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Cooperation Beats Submission—In Bed
Gloria Steinem is a journalist and feminist activist. In the late 1960s, she became nationally recognized as one of the leaders of the Women's Liberation Movement, in part due to her article "After Black Power, Women's Liberation." She also helped to found many political organizations and advocacy groups including the Women's Action Alliance, Voters for Choice, and the National Women's Political Caucus, a group that works to advance the numbers of pro-equality women in office at national and state levels. In 2005 Steinem, together with Jane Fonda and Robin Morgan, co-founded the Women's Media Center, an organization that works to amplify the voices of women in the media.
Steinem also helped to found New York magazine in 1968, where she became a political columnist. Four years later, she founded Ms. magazine, a feminist publication which began as a New York magazine insert. She was an editor of the magazine for 15 years and continues to serve as consulting editor.
Her books include the bestsellers "Revolution from Within: A Book of Self-Esteem," "Outrageous Acts and Everyday Rebellions," "Moving Beyond Words," and "Marilyn: Norma Jean," on the life of Marilyn Monroe. Her writing also appears in many anthologies and textbooks, and she was an editor of Houghton Mifflin's "The Reader's Companion to U.S. Women's History."
Question: Can stripping or prostitution ever be empowering for women?
Gloria Steinem: The word "empower" is troubling. I mean I have spent 40 years talking to women. I sat before the election, interviewed prostituted women in Las Vegas and so it isn’t... You know little girls do not wake up in the morning and say "I dream of being a prostitute." It is a terrible, terrible life. Body invasion is more traumatic than even getting beaten up. In certain circumstances, obviously, it may be a way to survive. And we rationalize ways to survive. But I think what we need to look at is we need to pull back and say to ourselves why is it that men need... some men; it’s actually not the majority of men... but that some men go to prostitutes and need that kind of dominance. It’s the disease of... It’s getting addicted to masculinity. What is that about?
In the egalitarian cultures... People think prostitution has always existed, but it hasn’t and even rape was very rare. For instance, when Europeans arrived on this continent they wrote about how shocked they were that the 500 or so native groups here didn’t rape even their female captives. They were shocked. So we need to stop asking so many questions of the people who are in various circumstances and feel they have to do this and start asking on the demand side why is there a demand for this. What has been eroticized by male dominant systems of all kinds is dominance and passivity. We need to eroticize equality. I always say to audiences of men: "Cooperation beats submission. Trust me." At least it makes them laugh. That is what is troubling and of course in the meantime we have to stop arresting prostitutes and not arresting traffickers and pimps. It’s absurd. We’re arresting the victim or the survivor and not the oppressor.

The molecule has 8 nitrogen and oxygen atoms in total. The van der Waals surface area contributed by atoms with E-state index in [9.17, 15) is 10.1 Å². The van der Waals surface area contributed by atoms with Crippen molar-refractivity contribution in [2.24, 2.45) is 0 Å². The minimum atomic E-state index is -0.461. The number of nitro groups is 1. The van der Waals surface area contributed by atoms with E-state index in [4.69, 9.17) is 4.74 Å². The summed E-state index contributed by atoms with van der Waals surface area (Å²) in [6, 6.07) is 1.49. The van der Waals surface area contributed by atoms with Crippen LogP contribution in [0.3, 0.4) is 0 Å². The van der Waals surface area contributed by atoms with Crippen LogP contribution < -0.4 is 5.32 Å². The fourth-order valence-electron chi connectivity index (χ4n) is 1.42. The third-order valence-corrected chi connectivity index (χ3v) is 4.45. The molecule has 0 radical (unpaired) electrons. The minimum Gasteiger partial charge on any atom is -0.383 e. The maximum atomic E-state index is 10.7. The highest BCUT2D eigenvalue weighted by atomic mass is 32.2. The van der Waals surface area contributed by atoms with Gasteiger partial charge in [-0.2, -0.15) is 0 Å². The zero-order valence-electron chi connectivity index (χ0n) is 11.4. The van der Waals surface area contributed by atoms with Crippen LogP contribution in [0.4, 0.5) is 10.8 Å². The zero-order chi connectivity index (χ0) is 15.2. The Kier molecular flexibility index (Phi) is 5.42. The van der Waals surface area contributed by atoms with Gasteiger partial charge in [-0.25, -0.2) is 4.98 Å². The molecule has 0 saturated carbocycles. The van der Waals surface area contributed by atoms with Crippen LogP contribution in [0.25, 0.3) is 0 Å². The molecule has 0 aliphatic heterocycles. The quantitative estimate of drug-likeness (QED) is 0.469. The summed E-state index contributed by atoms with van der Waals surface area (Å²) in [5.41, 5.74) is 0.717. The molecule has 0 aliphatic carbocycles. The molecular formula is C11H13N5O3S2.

Recorded on October 28, 2010
Interviewed by Max Miller
Directed & Produced by Jonathan Fowler
Prostitution is not empowering for women; it is a symptom of addiction to masculinity and need for domination. "We need to eroticize equality," says the noted feminist.
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- The company's protein powder, "Solein," is similar in form and taste to wheat flour.
- Based on a concept developed by NASA, the product has wide potential as a carbon-neutral source of protein.
- The man-made "meat" industry just got even more interesting.
Seriously sustainable<img type="lazy-image" data-runner-src="https://assets.rebelmouse.io/eyJhbGciOiJIUzI1NiIsInR5cCI6IkpXVCJ9.eyJpbWFnZSI6Imh0dHBzOi8vYXNzZXRzLnJibC5tcy8xOTk0MDIzNS9vcmlnaW4ucG5nIiwiZXhwaXJlc19hdCI6MTYyMjM4NTMzMX0.BCEfYnn6C3z1zUHIS38xOWjXktgamNBi5iyqklSMYK8/img.png?width=980" id="ea524" class="rm-shortcode" data-rm-shortcode-id="50533380eeb18eb5833b6b6aa3abec38" data-rm-shortcode-name="rebelmouse-image" />